(1) Notification by electronic mail when the data collector has electronic mail addresses for the subject persons.

             (2) Conspicuous posting of the notification on the Internet website of the data collector, if the data collector maintains an Internet website.

             (3) Notification to major statewide media.

      5.  A data collector which:

      (a) Maintains its own notification policies and procedures as part of an information security policy for the treatment of personal information that is otherwise consistent with the timing requirements of this section shall be deemed to be in compliance with the notification requirements of this section if the data collector notifies subject persons in accordance with its policies and procedures in the event of a breach of the security of the system data.

      (b) Is subject to and complies with the privacy and security provisions of the Gramm-Leach-Bliley Act, 15 U.S.C. §§ 6801 et seq., shall be deemed to be in compliance with the notification requirements of this section.

      6.  If a data collector determines that notification is required to be given pursuant to the provisions of this section to more than 1,000 persons at any one time, the data collector shall also notify, without unreasonable delay, any consumer reporting agency, as that term is defined in 15 U.S.C. § 1681a(p), that compiles and maintains files on consumers on a nationwide basis, of the time the notification is distributed and the content of the notification.

      (Added to NRS by 2005, 2504)

REMEDIES AND PENALTIES

      NRS 603A.900  Civil action.  A data collector that provides the notification required pursuant to NRS 603A.220 may commence an action for damages against a person that unlawfully obtained or benefited from personal information obtained from records maintained by the data collector. A data collector that prevails in such an action may be awarded damages which may include, without limitation, the reasonable costs of notification, reasonable attorney’s fees and costs and punitive damages when appropriate. The costs of notification include, without limitation, labor, materials, postage and any other costs reasonably related to providing the notification.

      (Added to NRS by 2005, 2506)

      NRS 603A.910  Restitution.  In addition to any other penalty provided by law for the breach of the security of the system data maintained by a data collector, the court may order a person who is convicted of unlawfully obtaining or benefiting from personal information obtained as a result of such breach to pay restitution to the data collector for the reasonable costs incurred by the data collector in providing the notification required pursuant to NRS 603A.220, including, without limitation, labor, materials, postage and any other costs reasonably related to providing such notification.

      (Added to NRS by 2005, 2506)

      NRS 603A.920  Injunction.  If the Attorney General or a district attorney of any county has reason to believe that any person is violating, proposes to violate or has violated the provisions of this chapter, he may bring an action against that person to obtain a temporary or permanent injunction against the violation.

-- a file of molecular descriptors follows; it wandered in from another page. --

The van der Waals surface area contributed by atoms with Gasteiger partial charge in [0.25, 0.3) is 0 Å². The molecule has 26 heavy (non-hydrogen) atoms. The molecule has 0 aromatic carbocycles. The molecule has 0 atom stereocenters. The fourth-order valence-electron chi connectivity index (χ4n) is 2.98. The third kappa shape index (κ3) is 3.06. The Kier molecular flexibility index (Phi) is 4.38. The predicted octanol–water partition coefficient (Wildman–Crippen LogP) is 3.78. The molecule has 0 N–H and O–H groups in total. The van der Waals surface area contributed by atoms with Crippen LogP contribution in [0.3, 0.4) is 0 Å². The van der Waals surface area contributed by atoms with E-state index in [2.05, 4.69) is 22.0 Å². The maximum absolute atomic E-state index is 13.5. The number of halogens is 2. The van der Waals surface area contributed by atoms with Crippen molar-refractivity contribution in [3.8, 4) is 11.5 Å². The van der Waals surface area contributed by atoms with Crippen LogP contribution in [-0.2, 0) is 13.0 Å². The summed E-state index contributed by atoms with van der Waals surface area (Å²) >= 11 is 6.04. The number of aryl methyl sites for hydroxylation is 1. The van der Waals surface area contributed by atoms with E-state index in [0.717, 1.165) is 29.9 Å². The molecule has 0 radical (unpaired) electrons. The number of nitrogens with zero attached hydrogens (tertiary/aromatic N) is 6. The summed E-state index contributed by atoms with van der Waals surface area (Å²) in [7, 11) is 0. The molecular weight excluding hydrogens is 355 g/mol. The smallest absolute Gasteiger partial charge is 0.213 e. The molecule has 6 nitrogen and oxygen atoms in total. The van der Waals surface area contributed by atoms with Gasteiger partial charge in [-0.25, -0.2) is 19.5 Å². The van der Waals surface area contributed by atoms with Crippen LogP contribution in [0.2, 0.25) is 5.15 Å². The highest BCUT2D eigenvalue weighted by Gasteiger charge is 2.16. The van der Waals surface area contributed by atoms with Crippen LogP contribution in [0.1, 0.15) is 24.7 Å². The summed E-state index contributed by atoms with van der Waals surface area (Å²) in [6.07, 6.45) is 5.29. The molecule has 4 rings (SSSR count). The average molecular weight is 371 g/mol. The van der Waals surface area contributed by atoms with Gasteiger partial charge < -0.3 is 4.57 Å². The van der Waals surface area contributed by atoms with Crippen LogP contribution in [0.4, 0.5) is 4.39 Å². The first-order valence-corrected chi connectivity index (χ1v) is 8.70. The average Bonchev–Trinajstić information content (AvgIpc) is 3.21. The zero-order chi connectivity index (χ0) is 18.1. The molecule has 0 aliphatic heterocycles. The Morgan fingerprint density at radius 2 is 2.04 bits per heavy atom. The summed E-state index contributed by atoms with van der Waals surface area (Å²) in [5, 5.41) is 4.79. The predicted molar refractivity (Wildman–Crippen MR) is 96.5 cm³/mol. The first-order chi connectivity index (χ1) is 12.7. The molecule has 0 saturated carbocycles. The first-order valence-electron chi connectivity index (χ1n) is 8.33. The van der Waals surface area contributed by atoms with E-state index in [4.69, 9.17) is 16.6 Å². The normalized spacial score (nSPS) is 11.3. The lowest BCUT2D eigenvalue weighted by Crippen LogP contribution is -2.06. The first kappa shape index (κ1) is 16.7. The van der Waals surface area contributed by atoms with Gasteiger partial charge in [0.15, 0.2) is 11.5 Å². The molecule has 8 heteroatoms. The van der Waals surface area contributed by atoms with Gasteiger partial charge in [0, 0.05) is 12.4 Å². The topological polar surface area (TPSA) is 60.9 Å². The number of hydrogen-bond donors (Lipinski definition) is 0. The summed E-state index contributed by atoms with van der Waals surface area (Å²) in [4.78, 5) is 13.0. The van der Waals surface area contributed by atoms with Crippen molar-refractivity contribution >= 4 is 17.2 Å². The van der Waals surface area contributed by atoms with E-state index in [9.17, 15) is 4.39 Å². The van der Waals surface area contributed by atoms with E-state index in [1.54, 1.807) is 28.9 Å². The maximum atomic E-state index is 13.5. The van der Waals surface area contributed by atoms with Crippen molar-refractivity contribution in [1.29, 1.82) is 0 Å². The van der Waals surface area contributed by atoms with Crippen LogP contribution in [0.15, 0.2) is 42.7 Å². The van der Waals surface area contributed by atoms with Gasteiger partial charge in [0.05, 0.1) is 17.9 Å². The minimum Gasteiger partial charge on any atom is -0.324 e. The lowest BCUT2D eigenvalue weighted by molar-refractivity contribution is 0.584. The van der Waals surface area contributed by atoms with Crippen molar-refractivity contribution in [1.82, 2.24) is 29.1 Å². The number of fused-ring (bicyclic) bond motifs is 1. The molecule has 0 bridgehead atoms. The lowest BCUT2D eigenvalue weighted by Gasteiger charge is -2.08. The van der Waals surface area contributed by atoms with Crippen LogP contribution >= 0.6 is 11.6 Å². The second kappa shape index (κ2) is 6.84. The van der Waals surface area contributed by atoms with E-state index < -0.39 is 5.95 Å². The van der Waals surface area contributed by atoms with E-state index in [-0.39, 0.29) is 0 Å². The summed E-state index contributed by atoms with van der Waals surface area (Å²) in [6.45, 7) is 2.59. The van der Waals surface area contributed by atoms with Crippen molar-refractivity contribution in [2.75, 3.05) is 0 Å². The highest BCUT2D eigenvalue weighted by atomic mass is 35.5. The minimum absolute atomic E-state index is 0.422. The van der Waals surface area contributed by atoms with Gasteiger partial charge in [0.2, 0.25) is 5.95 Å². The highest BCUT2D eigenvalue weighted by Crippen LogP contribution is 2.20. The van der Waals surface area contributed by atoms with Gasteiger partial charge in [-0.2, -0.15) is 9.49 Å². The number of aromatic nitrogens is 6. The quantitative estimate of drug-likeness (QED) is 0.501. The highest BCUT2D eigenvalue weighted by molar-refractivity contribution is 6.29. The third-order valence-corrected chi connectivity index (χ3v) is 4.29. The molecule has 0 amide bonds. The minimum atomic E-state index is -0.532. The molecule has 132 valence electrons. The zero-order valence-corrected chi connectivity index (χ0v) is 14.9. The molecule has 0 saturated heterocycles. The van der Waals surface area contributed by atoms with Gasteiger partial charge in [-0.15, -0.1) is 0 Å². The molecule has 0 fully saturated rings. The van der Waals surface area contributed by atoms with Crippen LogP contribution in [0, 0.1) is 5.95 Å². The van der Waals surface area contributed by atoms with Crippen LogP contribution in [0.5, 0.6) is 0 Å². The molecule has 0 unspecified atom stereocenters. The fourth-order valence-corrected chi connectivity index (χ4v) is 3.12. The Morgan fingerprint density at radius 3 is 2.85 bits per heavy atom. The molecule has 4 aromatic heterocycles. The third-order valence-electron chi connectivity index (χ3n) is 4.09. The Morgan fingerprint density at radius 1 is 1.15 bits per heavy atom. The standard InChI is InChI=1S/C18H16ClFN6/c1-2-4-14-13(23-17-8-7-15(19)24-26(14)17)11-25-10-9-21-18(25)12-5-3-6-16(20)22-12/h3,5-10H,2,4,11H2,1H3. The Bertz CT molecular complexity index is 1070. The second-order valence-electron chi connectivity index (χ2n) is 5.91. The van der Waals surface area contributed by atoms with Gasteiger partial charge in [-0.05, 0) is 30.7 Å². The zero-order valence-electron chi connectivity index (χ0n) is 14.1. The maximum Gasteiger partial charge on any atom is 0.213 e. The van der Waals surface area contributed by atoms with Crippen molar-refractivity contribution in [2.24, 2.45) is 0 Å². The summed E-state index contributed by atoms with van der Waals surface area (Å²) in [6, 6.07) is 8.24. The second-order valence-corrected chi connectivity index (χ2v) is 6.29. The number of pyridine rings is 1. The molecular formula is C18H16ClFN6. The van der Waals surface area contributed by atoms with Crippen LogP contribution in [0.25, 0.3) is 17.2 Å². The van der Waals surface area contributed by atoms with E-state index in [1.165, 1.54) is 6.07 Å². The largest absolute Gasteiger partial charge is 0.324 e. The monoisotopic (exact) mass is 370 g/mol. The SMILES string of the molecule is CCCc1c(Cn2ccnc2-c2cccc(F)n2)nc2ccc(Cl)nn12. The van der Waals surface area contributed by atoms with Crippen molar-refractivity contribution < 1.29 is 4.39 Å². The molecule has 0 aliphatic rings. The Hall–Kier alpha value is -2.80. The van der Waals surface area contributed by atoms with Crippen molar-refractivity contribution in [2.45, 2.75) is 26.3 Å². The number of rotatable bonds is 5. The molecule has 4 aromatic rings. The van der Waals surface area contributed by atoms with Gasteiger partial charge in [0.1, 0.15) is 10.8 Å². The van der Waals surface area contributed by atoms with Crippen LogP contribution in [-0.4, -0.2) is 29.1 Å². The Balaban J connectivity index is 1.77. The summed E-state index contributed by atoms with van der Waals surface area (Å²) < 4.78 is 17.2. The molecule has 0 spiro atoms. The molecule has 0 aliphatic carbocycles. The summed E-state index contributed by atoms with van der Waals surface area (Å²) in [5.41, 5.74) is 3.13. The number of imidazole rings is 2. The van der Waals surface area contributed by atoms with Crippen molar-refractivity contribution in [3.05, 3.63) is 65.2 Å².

(Added to NRS by 2005, 2506)

 

2005 Statutes of Nevada, Page 2506 (Chapter 485, SB 347)

 

nationwide basis, of the time the notification is distributed and the content of the notification.

      Sec. 25.  A data collector who provides the notification required pursuant to section 24 of this act may commence an action for damages against a person that unlawfully obtained or benefited from personal information obtained from records maintained by the data collector. A data collector that prevails in such an action may be awarded damages which may include, without limitation, the reasonable costs of notification, reasonable attorney’s fees and costs and punitive damages when appropriate. The costs of notification include, without limitation, labor, materials, postage and any other costs reasonably related to providing the notification.

      Sec. 26.  In addition to any other penalty provided by law for the breach of the security of the system data maintained by a data collector, the court may order a person who is convicted of unlawfully obtaining or benefiting from personal information obtained as a result of such breach to pay restitution to the data collector for the reasonable costs incurred by the data collector in providing the notification required pursuant to section 24 of this act, including, without limitation, labor, materials, postage and any other costs reasonably related to providing such notification.

      Sec. 27.  Any waiver of the provisions of this chapter is contrary to public policy, void and unenforceable.

      Sec. 28.  If the Attorney General or a district attorney of any county has reason to believe that any person is violating, proposes to violate or has violated the provisions of this chapter, he may bring an action against that person to obtain a temporary or permanent injunction against the violation.

      Sec. 29.  Chapter 597 of NRS is hereby amended by adding thereto a new section to read as follows:

      1.  A business in this State shall not transfer any personal information of a customer through an electronic transmission other than a facsimile to a person outside of the secure system of the business unless the business uses encryption to ensure the security of electronic transmission.

      2.  As used in this section:

      (a) “Encryption” has the meaning ascribed to it in NRS 205.4742.

      (b) “Personal information” has the meaning ascribed to it in section 21 of this act.

      Sec. 30.  1.  This section and sections 1 to 13, inclusive, of this act become effective on October 1, 2005.

      2.  Sections 14 to 28, inclusive, of this act become effective on January 1, 2006.

      3.  Section 29 of this act becomes effective on October 1, 2008.

________

 

CHAPTER 486, AB 334

Assembly Bill No. 334–Assemblywoman Buckley

 

CHAPTER 486

 

AN ACT relating to privacy; requiring a governmental entity, except in certain circumstances, to ensure that social security numbers in its books and records are maintained in a confidential manner; prohibiting the inclusion of social security numbers in certain documents